Australians want the now-permanent national cabinet to tackle drought and climate change as top priorities along with its laser focus on jobs.
Polling of 1000 people for new think tank Blueprint Institute that asked them to rank priorities for the national cabinet found almost three in five wanted it to tackle environmental problems.
Slightly fewer, 57 per cent, want to see improving the health system high on the agenda while 55 per cent said creating jobs in the short term was important.
The national cabinet - comprising Prime Minister Scott Morrison and state and territory leaders - was formed in March as a rapid response body to deal with the coronavirus and economic crisis.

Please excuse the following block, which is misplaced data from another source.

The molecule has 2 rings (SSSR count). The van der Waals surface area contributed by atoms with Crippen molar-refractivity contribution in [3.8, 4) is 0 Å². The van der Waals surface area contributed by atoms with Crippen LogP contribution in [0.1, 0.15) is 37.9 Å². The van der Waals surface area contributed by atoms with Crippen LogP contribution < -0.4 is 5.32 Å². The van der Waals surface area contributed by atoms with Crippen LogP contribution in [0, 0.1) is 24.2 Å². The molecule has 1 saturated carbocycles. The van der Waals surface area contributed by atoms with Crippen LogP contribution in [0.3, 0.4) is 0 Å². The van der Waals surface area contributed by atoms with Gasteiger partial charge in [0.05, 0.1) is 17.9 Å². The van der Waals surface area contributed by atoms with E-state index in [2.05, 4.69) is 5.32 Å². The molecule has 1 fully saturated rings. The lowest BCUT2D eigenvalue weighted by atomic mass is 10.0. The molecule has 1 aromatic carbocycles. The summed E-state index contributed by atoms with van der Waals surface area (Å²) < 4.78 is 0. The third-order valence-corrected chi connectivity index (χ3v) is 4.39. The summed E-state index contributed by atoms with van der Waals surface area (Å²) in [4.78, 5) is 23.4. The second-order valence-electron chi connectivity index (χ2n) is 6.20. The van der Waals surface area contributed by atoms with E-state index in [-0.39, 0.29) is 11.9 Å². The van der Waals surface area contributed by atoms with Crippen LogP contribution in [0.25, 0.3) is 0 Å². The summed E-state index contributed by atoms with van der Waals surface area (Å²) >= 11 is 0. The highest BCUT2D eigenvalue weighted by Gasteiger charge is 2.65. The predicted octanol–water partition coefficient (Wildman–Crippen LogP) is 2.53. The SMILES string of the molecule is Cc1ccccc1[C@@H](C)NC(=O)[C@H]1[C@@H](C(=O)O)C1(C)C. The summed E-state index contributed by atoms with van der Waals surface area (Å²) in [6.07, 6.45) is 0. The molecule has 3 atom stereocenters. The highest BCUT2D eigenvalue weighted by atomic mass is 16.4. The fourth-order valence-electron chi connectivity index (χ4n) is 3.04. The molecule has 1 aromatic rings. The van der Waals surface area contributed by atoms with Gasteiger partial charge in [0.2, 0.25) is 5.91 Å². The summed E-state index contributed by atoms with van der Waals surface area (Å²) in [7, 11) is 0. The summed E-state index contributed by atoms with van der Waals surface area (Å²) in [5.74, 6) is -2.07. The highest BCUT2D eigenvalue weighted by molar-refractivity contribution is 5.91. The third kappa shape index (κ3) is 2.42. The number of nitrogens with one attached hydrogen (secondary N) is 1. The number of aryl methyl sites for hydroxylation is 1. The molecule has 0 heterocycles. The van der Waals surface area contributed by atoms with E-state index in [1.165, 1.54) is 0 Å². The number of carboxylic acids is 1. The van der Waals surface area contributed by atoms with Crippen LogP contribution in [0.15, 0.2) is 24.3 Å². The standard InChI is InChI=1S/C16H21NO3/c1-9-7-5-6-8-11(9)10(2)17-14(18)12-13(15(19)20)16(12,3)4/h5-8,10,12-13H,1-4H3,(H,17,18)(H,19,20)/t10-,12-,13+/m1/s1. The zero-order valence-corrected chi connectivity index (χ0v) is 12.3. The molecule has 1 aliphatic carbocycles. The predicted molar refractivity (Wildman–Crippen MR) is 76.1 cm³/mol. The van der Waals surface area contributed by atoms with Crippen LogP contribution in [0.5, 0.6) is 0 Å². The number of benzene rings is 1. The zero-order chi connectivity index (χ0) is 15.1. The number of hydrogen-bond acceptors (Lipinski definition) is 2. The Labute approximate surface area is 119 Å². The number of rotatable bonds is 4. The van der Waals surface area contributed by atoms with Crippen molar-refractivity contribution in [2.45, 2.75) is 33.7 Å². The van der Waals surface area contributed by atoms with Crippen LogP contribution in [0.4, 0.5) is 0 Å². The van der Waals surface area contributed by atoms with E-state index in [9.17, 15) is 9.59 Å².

On Friday, Mr Morrison said it would continue permanently and replace the Council of Australian Governments which had become too bogged down in paperwork and bureaucracy.
He declared the new body would have a "laser-like mission focus" on job creation.
Blueprint Institute founder Harry Guinness said the national cabinet had shown over the past couple of months it had the potential to deal with some of the nations' most intractable challenges.
"The Australian public have seen how effective the national cabinet can be in solving cross-jurisdictional issues that require coordinated national action between state and federal governments," he said on Wednesday.
"They believe, as do we, that the national cabinet would be remiss to ignore the opportunity to undertake an ambitious reform agenda."
The institute is backed by moderate Liberals including former MPs Christopher Pyne and Bruce Baird, who are are on its strategic council, as well as Julie Bishop.
Australian Associated Press